Life and Death in the Balkans
A Family Saga in a Century of Conflict
‘Amid the many books published about former Yugoslavia over the past fifteen years, this one stands out.’ — Dejan Djokic, author, Elusive Compromise: A History of Inter-War Yugoslavia
This compellingly written autobiography covers the past century and more in the life of Bato Tomasevic’s Montenegrin family in the harsh and ever-turbulent mountains of southern Yugoslavia. The narrative begins some fifty years before the Balkan wars (1912–1913) and recounts the harrowing experiences of the Tomasevic clan in the twentieth century’s two World Wars. The author conveys vividly the hardships of life in under Italian and German occupation: the daily executions, the heroism of underground workers and the effects of occupation on ordinary people. Bato Tomasevic was a boy soldier with the Partisans and experienced the horrors of warfare against the Chetniks, cheating death in an ambush in Eastern Bosnia.Just as vivid are his accounts of, inter alia, post-war Yugoslavia, his narrow escape in the Munich air disaster, life in Belgrade in the hopeful sixties and seventies, the break-up of the Federation after Tito’s death, and the efforts of extreme nationalists to create a Greater Serbia and a Greater Croatia through armed might and ethnic cleansing. The family saga ends with Tomasevic’s experience of the NATO bombing of Serbia in March 1999 and the downfall and imprisonment of President Milosevic. Tomasevic’s story is at once fascinating, heroic, tragic, sometimes even funny, but unquestionably moving, such as his description of he and his mother finding his dead brother’s skull or of witnessing a suicide by a young German prisoner of war of roughly the same age as him. It is a story as remembered by a young boy, whose family, like his country, was drawn into a violent and brutal conflict that it could not escape.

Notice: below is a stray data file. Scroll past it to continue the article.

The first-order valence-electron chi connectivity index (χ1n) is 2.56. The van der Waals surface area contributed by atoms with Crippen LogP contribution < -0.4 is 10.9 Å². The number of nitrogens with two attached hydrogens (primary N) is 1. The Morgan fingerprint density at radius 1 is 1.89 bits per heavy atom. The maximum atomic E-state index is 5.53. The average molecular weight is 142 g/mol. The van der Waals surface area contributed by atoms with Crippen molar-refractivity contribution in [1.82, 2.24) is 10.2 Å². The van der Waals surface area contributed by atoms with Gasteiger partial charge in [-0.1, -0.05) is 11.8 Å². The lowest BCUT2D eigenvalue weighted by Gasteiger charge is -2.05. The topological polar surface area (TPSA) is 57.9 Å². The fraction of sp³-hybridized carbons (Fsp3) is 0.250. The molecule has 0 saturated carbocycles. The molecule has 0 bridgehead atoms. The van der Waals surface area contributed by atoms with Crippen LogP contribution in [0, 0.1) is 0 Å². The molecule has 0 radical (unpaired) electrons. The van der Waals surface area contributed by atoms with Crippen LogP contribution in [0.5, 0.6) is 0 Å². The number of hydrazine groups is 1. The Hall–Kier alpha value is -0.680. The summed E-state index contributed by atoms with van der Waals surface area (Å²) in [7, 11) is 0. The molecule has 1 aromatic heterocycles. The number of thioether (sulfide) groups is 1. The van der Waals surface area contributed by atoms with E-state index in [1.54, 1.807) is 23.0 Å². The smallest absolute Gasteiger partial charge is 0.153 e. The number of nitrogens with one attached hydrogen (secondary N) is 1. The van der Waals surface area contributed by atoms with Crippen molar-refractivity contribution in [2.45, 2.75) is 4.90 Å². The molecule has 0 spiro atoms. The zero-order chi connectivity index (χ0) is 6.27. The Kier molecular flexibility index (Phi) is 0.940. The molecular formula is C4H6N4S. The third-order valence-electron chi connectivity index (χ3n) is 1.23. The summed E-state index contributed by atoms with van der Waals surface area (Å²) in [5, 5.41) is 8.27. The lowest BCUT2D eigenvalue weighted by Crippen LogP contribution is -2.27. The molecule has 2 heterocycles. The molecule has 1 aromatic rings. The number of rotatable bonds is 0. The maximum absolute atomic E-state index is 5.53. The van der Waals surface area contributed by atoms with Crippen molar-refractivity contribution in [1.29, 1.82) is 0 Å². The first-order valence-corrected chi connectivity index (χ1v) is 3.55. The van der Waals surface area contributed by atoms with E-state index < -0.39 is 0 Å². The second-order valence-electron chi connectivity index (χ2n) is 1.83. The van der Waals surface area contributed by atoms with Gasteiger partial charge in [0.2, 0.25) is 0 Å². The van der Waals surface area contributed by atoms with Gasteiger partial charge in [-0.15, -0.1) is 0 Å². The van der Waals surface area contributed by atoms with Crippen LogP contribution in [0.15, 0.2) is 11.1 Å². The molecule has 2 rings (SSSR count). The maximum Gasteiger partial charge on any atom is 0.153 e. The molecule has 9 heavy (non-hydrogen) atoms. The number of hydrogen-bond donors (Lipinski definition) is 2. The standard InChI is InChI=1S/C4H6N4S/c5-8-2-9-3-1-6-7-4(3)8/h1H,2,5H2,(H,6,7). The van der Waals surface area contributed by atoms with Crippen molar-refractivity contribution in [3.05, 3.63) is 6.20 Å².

Bato Tomasevic, born in 1929 in Kosovo, was the seventh child of a Montenegrin family which till 1945 lived in Kosovo and Montenegro. He has written a dozen books, mostly on art, and collaborated with Oto Bihalji-Merin in writing and editing the unique Encyclopedia of World Naive Art.
‘Amid the many books published about former Yugoslavia over the past fifteen years, this one stands out—a moving memoir that reads like an enthralling historical novel. Tomasevic’s book opens a unique window into a lost world of the Balkans in the twentieth century.’ — Dejan Djokic, author, Elusive Compromise: A History of Inter-War Yugoslavia